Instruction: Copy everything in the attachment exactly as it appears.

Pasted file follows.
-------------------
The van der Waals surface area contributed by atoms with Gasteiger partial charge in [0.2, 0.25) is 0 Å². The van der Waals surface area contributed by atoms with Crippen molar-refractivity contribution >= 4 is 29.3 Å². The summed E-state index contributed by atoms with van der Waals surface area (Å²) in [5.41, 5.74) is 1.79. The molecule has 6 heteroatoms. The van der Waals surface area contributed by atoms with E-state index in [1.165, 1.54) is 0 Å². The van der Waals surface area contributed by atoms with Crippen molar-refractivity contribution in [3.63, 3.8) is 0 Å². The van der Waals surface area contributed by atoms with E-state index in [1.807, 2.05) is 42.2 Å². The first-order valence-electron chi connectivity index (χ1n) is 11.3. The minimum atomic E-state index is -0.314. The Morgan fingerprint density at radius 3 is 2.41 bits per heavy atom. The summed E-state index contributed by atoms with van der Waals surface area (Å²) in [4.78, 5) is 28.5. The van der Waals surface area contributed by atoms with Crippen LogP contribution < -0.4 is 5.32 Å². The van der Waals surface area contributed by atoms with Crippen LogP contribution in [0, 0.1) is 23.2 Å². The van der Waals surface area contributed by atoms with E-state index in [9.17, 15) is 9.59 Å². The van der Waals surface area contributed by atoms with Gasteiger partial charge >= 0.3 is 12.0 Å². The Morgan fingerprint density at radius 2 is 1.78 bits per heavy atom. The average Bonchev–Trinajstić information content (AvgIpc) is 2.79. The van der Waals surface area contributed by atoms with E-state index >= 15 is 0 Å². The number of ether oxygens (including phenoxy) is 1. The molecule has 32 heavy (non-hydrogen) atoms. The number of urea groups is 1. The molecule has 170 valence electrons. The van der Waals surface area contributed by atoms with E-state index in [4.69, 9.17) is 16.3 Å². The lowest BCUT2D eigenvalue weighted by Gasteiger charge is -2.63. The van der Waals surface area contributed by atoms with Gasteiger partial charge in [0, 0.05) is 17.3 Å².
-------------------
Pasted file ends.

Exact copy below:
The van der Waals surface area contributed by atoms with Gasteiger partial charge in [0.2, 0.25) is 0 Å². The van der Waals surface area contributed by atoms with Crippen molar-refractivity contribution >= 4 is 29.3 Å². The summed E-state index contributed by atoms with van der Waals surface area (Å²) in [5.41, 5.74) is 1.79. The molecule has 6 heteroatoms. The van der Waals surface area contributed by atoms with E-state index in [1.165, 1.54) is 0 Å². The van der Waals surface area contributed by atoms with Crippen molar-refractivity contribution in [3.63, 3.8) is 0 Å². The van der Waals surface area contributed by atoms with E-state index in [1.807, 2.05) is 42.2 Å². The first-order valence-electron chi connectivity index (χ1n) is 11.3. The minimum atomic E-state index is -0.314. The Morgan fingerprint density at radius 3 is 2.41 bits per heavy atom. The summed E-state index contributed by atoms with van der Waals surface area (Å²) in [4.78, 5) is 28.5. The van der Waals surface area contributed by atoms with Crippen LogP contribution < -0.4 is 5.32 Å². The van der Waals surface area contributed by atoms with Crippen LogP contribution in [0, 0.1) is 23.2 Å². The van der Waals surface area contributed by atoms with E-state index in [9.17, 15) is 9.59 Å². The van der Waals surface area contributed by atoms with Gasteiger partial charge >= 0.3 is 12.0 Å². The Morgan fingerprint density at radius 2 is 1.78 bits per heavy atom. The average Bonchev–Trinajstić information content (AvgIpc) is 2.79. The van der Waals surface area contributed by atoms with E-state index >= 15 is 0 Å². The number of ether oxygens (including phenoxy) is 1. The molecule has 32 heavy (non-hydrogen) atoms. The number of urea groups is 1. The molecule has 170 valence electrons. The van der Waals surface area contributed by atoms with E-state index in [4.69, 9.17) is 16.3 Å². The lowest BCUT2D eigenvalue weighted by Gasteiger charge is -2.63. The van der Waals surface area contributed by atoms with Gasteiger partial charge in [0, 0.05) is 17.3 Å².